Friday night got spent celebrating a friend of R’s birthday festivities in Hongdae and Saturday saw us hanging around in my old stomping grounds of Hyehwa. Here you go...
Funny enough, two of my lady teacher friends mentioned this specific noraebang when we found ourselves riding the bus together. They recommended it and said I should go because of how nice it is. They were right…Su’s easily the fanciest noraebang I’ve been to yet. The place looks palatial and ritzy with its shiny flowers and chandaliers. It has one significant drawback though: it doesn’t serve alcohol. This seems perplexing because frankly, a noraebang session just isn’t the same without a round beer or soju to go with the singing. We still had a good time though.
Others like it. I don’t.I disliked it as soon as the sign came into view. Before this evening, I’d told myself to keep the negativity at bay and enjoy the night as much as possible, but as soon as we descended the stairs, that same feeling came back: This music’s too loud, it’s not any good, and I’d rather be somewhere else. The dance/dub/whatever it is music that sounded too loud on the street got even worse inside. I know that a club’s supposed to be loud, but after over a decade of rock shows, it’s possible to have the music too loud—as in, when it’s too loud to think or hold a rudimentary conversation with the person next to you. Yes, I know that clubs aren’t symposiums, but no one should have to scream to tell the bartender a drink order. No disrespect to the birthday girl; her enthusiastic dancing showed she clearly liked the place. R and I hung around for a bit before catching a taxi with another friend. The one good thing about the place: Max beer on tap for 3000. Not bad for a pint.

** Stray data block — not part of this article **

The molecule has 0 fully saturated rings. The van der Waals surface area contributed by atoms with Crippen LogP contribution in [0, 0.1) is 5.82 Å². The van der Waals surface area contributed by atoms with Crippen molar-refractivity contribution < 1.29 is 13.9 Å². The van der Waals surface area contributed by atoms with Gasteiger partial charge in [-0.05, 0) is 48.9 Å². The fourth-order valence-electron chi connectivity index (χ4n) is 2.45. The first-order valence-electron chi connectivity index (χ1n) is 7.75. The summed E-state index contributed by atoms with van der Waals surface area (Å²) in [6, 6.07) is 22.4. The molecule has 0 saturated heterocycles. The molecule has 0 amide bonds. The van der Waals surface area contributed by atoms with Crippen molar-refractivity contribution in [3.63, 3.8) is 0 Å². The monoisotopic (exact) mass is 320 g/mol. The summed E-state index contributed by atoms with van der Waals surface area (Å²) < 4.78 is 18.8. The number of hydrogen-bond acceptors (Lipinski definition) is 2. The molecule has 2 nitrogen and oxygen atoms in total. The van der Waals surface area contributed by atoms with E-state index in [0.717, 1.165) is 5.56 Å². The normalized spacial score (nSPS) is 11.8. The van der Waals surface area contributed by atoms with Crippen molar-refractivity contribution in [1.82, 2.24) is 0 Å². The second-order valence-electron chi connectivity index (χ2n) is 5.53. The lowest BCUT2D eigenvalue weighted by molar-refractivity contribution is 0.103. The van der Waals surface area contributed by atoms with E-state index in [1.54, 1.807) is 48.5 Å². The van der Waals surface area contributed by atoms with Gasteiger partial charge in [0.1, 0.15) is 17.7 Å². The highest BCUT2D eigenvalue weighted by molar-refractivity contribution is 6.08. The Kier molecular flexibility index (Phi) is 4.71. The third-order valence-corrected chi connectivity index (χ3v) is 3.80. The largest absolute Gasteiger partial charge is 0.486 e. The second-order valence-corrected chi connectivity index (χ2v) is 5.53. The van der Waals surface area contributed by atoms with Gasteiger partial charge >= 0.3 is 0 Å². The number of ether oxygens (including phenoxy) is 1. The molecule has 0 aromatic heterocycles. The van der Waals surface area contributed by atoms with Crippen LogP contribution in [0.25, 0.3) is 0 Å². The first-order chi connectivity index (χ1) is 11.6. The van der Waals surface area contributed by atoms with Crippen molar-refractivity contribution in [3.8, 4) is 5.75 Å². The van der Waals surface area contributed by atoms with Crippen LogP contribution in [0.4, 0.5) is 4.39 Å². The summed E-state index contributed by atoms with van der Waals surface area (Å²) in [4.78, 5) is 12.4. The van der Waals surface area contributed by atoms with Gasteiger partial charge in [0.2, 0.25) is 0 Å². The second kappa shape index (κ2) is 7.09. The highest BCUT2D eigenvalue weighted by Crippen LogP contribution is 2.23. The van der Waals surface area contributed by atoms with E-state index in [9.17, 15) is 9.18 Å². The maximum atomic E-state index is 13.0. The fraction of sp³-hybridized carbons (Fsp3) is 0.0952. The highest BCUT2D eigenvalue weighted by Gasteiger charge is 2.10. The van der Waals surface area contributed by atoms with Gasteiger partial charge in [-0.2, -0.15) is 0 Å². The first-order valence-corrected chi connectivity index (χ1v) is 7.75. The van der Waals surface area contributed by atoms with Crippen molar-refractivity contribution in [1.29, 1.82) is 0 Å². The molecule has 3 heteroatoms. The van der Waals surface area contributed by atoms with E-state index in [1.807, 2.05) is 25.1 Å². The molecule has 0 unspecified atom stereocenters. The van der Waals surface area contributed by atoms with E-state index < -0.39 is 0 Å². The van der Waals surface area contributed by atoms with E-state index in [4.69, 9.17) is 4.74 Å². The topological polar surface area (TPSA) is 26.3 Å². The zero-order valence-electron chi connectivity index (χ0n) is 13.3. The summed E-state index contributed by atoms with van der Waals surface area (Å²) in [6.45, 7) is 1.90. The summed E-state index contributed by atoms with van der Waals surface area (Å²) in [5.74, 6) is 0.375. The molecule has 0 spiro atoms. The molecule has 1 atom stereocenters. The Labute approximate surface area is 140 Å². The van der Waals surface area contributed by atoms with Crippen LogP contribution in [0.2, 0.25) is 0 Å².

I’m not a club guy and thanks to living in the country, I rarely, if ever go to trendy bars here because they’re always too loud and too crowded. It wasn’t much fun in the States and it hasn’t gotten any better in Korea. What gets me here is that this place felt like every other basement/dive in the States, only it instead of being just some neighborhood tap, it’s a viable and “cool” destination.
Yes, you can bring the leftovers home if you ask.
We ate some excellent grilled duck at the Well Being Restaurant near Noksapyoung Station. While there, we learned something quite valuable: We can take the leftovers home. The thought came when I saw that we couldn’t possibly finish all the duck in one sitting. I wondered if it’s possible to take it home in a bag. We wondered if it was even possible since none of us had ever taken any leftovers home in all of our 15 months in-country, but yes, it is. All I did was ask about a box for the leftovers and the lady said fine. She gestured to grill the rest of the (delicious) duck and came back later on with some foil and a bag to carry it home in.
Victory. No more will we leave meat ungrilled and wasted.
More DVD bang stuff
Saw the new Total Recall. Pretty decent film. We hadn’t seen it yet and I must say, it’s a good film to watch in a home theater-like setting because of all the action! My memory of the first Recall—the one with Schwarzenegger—is hazy, but the new one had a grittier and darker feel to it.
The Barket – World Beer Outlet in Hyehwa
It's decent bar with big TVs, abundant seating, and a good selection of international brews on sale. Everything’s self service. We met a couple friends here for a bit.